Alexander Alexandrovich Nemolovsky was born in the Volhynia Eparchy on August 30, 1876. He was educated in the local parochial schools before entering the St. Petersburg Theological Seminary. He was ordained a deacon on November 18, 1901, and then a week later he was ordained a priest. Fr. Alexander then traveled to the United States where he was assigned to the parish at Catasaqua, Pennsylvania. In turn he served in Reading, Pennsylvania (1906-1908) and Ss. Peter and Paul Church in Jersey City, New Jersey (1908-1909) where he worked actively with the Russian Immigrants House in New York City, aiding immigrants and editing the daily Russian-language paper Russian Immigrant. He also was editor of Svit between 1905 to 1909.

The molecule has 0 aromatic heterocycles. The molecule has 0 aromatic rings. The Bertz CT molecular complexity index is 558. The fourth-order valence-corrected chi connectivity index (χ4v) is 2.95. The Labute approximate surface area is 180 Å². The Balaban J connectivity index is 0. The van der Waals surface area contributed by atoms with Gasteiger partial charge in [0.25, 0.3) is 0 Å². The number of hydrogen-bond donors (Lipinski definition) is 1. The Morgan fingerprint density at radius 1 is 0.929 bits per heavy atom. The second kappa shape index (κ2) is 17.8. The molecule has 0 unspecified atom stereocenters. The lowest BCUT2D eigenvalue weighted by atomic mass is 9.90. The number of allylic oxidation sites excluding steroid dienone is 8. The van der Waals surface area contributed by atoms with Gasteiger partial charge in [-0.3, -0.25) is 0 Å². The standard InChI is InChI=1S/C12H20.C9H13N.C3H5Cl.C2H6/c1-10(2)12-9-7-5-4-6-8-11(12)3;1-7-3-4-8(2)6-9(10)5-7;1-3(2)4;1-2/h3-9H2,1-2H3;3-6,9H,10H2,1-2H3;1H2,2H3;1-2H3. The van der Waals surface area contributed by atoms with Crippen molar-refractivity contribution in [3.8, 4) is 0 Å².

In 1909, he was elected to be the first vicar bishop of the North American Archdiocese by the Holy Synod of the Russian church. In Russia, Alexander was tonsured on November 9, 1909, and then consecrated Bishop of Sitka, Alaska at the St. Alexander Nevsky Monastery in St. Petersburg. Returning to the United States he traveled extensively through his new diocese, reporting on the developments there in the Russian American Orthodox Messenger. When Apb. Platon left the diocese before the arrival of Abp. Evdokim, he was named the temporary administrator of the North American archdiocese from July 1914 to March 1915. After the arrival of Evdokim, he was transferred in 1916 to Winnipeg, Canada as Bishop of Canada where his efforts were impaired by the activity of Protestant activists. Then, again in 1917 he was called to be administrator of the Archdiocese when Archbishop Evdokim left for Russia.